Daily Devotional: Time Alone With God – Prayer

Daily Devotional:  Time Alone With God – Prayer

by Pastor Phil Stout

Matthew 6:5-11

New International Version (NIV)

5 “And when you pray, do not be like the hypocrites, for they love to pray standing in the synagogues and on the street corners to be seen by others. Truly I tell you, they have received their reward in full. 6 But when you pray, go into your room, close the door and pray to your Father, who is unseen. Then your Father, who sees what is done in secret, will reward you. 7 And when you pray, do not keep on babbling like pagans, for they think they will be heard because of their many words. 8 Do not be like them, for your Father knows what you need before you ask him.

9 “This, then, is how you should pray:

“‘Our Father in heaven,
hallowed be your name,
10 your kingdom come,
your will be done,
on earth as it is in heaven.
11 Give us today our daily bread.

Consider: One of the things that continually impacts us about The Lord’s Prayer is the simplicity of it. The phrases are short, the requests succinct. After all, Jesus had just told us not to “keep on babbling” in our prayers (6:7), thinking that there is more power to them if we multiply the words. No, just the opposite is true. There is beauty and power in simplicity.

And could there possibly be a simpler request when it comes to our needs? “This is how you should pray…”

“Give us today our daily bread.” (Matthew 6:9, 11)

That’s it? No begging? No deal making (“If you do this one thing for me, God, I promise I’ll…”)? No planting of financial “seeds” to convince God that you’re serious? Just “Give us today our daily bread”? What’s the catch?

Well, there’s no “catch,” but there is something that is required. For the last two weeks we’ve seen that a call to pray is also a call to act upon—to live out—the prayer we pray. When we begin the prayer with worship (6:9), we’re called to give ourselves to him completely. We’re called to cast down our idols. When we pray for his kingdom to come and his will to be done “on earth as it is in heaven” (6:10), we’re called to participate in the work of that kingdom—to be part of the answer to that prayer. So when we’re called to ask for our daily bread with a simple request, we’re also called to trust him with a simple faith.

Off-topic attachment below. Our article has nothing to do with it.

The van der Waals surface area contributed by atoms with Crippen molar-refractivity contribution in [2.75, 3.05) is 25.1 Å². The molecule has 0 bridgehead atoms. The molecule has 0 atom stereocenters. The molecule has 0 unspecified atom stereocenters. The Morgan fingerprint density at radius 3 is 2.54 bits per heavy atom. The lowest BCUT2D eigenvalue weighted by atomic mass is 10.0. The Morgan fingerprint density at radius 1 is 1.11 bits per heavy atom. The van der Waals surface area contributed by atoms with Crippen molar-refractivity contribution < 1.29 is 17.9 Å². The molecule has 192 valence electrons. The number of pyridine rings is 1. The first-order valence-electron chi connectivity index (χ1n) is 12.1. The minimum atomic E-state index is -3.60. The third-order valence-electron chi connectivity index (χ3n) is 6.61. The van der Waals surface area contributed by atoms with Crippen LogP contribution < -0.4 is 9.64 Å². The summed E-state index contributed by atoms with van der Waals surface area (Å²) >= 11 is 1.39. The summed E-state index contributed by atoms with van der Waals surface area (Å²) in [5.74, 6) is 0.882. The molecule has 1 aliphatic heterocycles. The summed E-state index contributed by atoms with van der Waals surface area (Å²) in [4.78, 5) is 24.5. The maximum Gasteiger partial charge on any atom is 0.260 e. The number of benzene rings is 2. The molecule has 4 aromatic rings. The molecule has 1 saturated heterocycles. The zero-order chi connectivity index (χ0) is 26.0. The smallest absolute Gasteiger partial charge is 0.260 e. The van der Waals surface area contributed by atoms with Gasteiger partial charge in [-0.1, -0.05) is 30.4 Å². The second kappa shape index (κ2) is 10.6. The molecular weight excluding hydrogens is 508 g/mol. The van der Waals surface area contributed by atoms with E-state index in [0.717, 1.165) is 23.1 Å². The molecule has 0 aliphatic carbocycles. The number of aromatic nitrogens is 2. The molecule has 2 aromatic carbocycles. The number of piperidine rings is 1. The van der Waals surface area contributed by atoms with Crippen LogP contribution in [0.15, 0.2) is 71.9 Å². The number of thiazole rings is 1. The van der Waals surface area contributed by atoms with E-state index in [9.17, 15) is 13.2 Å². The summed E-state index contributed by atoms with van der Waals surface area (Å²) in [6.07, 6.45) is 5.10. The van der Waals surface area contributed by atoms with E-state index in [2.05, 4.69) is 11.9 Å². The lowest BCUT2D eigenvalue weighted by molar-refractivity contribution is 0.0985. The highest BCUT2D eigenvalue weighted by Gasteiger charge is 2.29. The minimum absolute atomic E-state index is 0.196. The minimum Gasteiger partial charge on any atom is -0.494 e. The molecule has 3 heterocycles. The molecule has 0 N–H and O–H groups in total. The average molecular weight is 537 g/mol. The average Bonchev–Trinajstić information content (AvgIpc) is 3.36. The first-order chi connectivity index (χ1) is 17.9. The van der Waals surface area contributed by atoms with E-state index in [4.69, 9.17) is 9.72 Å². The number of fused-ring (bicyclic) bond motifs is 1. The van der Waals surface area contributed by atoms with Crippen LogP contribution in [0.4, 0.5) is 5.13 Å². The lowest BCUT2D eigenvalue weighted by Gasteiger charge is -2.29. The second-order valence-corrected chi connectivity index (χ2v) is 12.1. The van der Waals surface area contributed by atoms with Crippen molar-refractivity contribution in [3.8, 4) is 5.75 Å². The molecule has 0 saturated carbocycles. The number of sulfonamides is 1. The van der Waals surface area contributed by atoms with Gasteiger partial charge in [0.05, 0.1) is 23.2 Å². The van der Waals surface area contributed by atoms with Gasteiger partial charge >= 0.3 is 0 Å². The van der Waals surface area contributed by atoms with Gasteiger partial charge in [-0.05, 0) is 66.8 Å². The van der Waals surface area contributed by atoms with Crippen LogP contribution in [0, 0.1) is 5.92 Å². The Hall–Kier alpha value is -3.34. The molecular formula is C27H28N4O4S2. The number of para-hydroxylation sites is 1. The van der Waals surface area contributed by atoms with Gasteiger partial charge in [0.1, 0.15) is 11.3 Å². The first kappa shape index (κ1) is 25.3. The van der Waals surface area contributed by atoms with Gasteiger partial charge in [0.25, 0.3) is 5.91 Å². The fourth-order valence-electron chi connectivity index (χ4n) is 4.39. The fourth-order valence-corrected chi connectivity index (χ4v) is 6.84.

No begging. No deal making. No threatening. No cajoling. No bribing. Just trust.

After all, “your Father knows what you need before you ask him” (6:8).

Pray: “Lord, this week as I consider my relationship to you in terms of my daily needs, teach me to trust you in ways I never have before. Teach me to rest on your promises. Teach me to cast my anxieties on you. I don’t want to dishonor you by refusing to believe that you really care for me and will supply all of my needs. Thank you that today you hear my simple prayer for daily bread.”




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